Karzai Eyes Another 15 Years of NATO Help

Western Hopes for Exit Strategy Run Into Another Roadblock

Western attendees at the London Conference seemed keen on setting up some sort of vague exit strategy, if for no other reason than to calm growing voter unrest over the endless war. This hope seems to have run into a roadblock however, in the form of Afghan President Hamid Karzai.

Following predictions from British Prime Minister Gordon Brown that things would go so well that they could begin handing over security control to Afghan forces “later this year,” Karzai chimed in with a prediction that the security forces might be sufficiently trained in 5-10 years, and that in another 15 years they might be self-sufficient.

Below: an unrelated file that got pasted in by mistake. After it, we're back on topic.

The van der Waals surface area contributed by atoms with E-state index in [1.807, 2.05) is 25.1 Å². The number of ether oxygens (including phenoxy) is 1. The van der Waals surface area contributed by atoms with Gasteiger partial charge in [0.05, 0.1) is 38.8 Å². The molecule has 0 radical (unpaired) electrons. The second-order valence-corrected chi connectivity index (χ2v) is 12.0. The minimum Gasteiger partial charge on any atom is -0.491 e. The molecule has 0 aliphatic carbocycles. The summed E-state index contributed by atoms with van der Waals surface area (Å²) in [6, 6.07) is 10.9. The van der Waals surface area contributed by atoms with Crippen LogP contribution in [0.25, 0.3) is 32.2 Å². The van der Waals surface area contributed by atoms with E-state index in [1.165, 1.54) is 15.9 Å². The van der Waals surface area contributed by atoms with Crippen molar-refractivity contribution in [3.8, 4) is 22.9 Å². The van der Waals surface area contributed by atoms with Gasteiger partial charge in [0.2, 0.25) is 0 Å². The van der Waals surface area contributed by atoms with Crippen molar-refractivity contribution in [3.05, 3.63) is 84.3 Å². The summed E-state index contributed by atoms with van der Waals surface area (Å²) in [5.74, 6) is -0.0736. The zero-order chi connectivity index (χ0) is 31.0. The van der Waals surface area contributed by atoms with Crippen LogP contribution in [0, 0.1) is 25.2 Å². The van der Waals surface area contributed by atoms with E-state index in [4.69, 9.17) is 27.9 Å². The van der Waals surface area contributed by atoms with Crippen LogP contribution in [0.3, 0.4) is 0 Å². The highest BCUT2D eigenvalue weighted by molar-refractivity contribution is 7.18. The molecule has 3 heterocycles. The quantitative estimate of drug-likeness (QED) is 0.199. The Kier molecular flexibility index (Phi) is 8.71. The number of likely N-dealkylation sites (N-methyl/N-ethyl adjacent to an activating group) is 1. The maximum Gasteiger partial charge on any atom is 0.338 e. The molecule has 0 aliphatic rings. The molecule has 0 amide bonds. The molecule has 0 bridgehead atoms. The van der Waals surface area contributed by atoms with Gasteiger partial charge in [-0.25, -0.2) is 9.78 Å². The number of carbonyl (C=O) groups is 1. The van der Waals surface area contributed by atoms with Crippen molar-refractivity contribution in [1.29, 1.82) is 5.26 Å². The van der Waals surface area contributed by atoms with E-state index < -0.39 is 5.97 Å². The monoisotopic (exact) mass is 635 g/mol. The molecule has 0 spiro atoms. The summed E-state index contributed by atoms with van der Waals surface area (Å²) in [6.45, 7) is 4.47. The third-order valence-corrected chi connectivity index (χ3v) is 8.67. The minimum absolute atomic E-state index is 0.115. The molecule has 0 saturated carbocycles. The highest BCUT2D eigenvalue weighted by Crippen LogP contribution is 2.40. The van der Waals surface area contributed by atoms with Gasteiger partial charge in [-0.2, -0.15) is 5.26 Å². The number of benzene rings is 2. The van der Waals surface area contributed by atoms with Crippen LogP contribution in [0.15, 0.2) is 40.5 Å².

Karzai’s comments were in keeping with previous statements made in early December, in which he said the Afghan Army would need foreign asssistance until at least 2024.

Even Karzai’s comments were somewhat optimistic, as German General Hans Christoph Ammon had previously predicted that it would take 82 years to have the Afghan police properly trained. It is perhaps the untenability of these long-term strategies which have led to the sudden momentum for the new strategy of paying off the Taliban.

Author: Jason Ditz

Jason Ditz is Senior Editor for Antiwar.com. He has 20 years of experience in foreign policy research and his work has appeared in The American Conservative, Responsible Statecraft, Forbes, Toronto Star, Minneapolis Star-Tribune, Providence Journal, Washington Times, and the Detroit Free Press.